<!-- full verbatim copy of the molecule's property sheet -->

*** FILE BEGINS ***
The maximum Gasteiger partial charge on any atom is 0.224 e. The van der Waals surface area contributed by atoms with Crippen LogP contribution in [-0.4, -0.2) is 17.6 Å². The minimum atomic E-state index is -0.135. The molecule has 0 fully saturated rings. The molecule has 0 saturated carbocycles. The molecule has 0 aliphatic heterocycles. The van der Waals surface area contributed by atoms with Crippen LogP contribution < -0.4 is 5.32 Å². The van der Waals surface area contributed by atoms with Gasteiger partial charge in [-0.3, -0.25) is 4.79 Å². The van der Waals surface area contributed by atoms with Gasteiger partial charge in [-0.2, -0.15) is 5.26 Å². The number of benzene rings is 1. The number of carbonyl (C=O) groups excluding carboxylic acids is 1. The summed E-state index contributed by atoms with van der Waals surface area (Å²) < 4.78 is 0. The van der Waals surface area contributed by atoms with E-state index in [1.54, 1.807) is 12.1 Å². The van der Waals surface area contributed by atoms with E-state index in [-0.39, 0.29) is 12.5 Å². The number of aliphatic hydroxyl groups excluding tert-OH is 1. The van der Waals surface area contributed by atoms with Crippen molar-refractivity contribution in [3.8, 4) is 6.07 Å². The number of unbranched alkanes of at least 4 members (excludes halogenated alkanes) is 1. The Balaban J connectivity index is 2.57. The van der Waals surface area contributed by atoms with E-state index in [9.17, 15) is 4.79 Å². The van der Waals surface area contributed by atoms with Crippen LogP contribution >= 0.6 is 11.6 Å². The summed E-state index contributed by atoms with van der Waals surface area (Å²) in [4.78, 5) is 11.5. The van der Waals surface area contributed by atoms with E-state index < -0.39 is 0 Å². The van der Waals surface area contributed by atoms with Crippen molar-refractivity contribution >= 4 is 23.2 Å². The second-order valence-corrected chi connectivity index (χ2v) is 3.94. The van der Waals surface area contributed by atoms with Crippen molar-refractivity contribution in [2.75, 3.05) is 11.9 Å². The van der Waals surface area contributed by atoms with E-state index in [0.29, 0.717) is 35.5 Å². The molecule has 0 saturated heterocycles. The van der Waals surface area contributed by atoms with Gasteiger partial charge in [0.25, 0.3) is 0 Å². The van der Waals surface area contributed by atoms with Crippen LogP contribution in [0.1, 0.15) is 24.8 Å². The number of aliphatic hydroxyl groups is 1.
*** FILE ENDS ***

The maximum Gasteiger partial charge on any atom is 0.224 e. The van der Waals surface area contributed by atoms with Crippen LogP contribution in [-0.4, -0.2) is 17.6 Å². The minimum atomic E-state index is -0.135. The molecule has 0 fully saturated rings. The molecule has 0 saturated carbocycles. The molecule has 0 aliphatic heterocycles. The van der Waals surface area contributed by atoms with Crippen LogP contribution < -0.4 is 5.32 Å². The van der Waals surface area contributed by atoms with Gasteiger partial charge in [-0.3, -0.25) is 4.79 Å². The van der Waals surface area contributed by atoms with Gasteiger partial charge in [-0.2, -0.15) is 5.26 Å². The number of benzene rings is 1. The number of carbonyl (C=O) groups excluding carboxylic acids is 1. The summed E-state index contributed by atoms with van der Waals surface area (Å²) < 4.78 is 0. The van der Waals surface area contributed by atoms with E-state index in [1.54, 1.807) is 12.1 Å². The van der Waals surface area contributed by atoms with E-state index in [-0.39, 0.29) is 12.5 Å². The number of aliphatic hydroxyl groups excluding tert-OH is 1. The van der Waals surface area contributed by atoms with Crippen molar-refractivity contribution in [3.8, 4) is 6.07 Å². The number of unbranched alkanes of at least 4 members (excludes halogenated alkanes) is 1. The Balaban J connectivity index is 2.57. The van der Waals surface area contributed by atoms with E-state index in [9.17, 15) is 4.79 Å². The van der Waals surface area contributed by atoms with Crippen LogP contribution >= 0.6 is 11.6 Å². The summed E-state index contributed by atoms with van der Waals surface area (Å²) in [4.78, 5) is 11.5. The van der Waals surface area contributed by atoms with E-state index < -0.39 is 0 Å². The van der Waals surface area contributed by atoms with Crippen molar-refractivity contribution >= 4 is 23.2 Å². The second-order valence-corrected chi connectivity index (χ2v) is 3.94. The van der Waals surface area contributed by atoms with Crippen molar-refractivity contribution in [2.75, 3.05) is 11.9 Å². The van der Waals surface area contributed by atoms with E-state index in [0.29, 0.717) is 35.5 Å². The molecule has 0 saturated heterocycles. The van der Waals surface area contributed by atoms with Gasteiger partial charge in [0.25, 0.3) is 0 Å². The van der Waals surface area contributed by atoms with Crippen LogP contribution in [0.1, 0.15) is 24.8 Å². The number of aliphatic hydroxyl groups is 1.